Innovation That Matters

| Photo source Marvin D'Souza for Adiv Pure Nature

Using flowers to dye clothing and home furnishings

Fashion & Beauty

An Indian social enterprise is reusing temple flowers to create natural dyes, preventing waste and providing jobs at the same time


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Spotted: Every day, across India, millions of people visit Hindu temples and leave puja offerings of fruits and flowers to the gods. Custom dictates that these offerings be returned to water, so they often end up in the sea or a nearby river, where they can cause environmental damage by choking waterways.

Adiv Pure Nature, however, is giving temple offerings a second life. The female-owned company creates organic textiles, many of which are coloured with dyes made from temple flowers. The organic waste is gathered and sorted before being dried and crushed to a powder.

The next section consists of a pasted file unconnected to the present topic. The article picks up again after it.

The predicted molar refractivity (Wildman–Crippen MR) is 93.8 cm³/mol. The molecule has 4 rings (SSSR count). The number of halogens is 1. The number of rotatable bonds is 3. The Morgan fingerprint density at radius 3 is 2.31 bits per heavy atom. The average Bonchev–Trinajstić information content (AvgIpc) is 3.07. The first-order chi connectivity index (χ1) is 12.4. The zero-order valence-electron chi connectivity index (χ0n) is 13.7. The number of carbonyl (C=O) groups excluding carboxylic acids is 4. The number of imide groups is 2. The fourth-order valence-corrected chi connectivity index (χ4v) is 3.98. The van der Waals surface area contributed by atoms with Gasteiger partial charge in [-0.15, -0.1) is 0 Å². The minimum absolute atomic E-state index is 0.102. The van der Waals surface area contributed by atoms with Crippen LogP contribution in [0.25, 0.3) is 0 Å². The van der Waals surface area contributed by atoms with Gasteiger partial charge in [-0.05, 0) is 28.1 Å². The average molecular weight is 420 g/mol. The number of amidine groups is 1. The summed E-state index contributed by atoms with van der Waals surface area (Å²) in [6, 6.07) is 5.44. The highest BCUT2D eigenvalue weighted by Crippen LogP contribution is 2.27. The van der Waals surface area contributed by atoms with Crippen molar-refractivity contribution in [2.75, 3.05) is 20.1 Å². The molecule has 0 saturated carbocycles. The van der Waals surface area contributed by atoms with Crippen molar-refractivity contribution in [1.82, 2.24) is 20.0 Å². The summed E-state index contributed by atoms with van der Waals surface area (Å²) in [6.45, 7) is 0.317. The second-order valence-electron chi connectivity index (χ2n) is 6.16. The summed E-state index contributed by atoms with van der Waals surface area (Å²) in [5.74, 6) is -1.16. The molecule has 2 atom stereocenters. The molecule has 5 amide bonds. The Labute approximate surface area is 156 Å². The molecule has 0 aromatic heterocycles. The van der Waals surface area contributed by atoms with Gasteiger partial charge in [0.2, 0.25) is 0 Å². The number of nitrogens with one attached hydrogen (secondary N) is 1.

The dyes are used to create patterns and textures through block dyeing, hand painting, and other traditional techniques. All the fabrics used are sourced from small weavers of both silk and cotton from craftspeople around India.

Adiv is still small, but a number of clothing and home furnishing businesses have become devoted fans. The cult Californian brand Dosa is one of these, as is seasonal food pioneer Alice Waters of Chez Panisse, and bigger brands like Anthropologie and Urban Outfitters. Adiv’s main client is the fashion label Eileen Fisher.

Surprisingly, Adiv is not the only organisation repurposing temple offerings. In the archive, Springwise has previously spotted a vegan leather and charcoal-free incense made from discarded temple flowers.

Written By: Lisa Magloff




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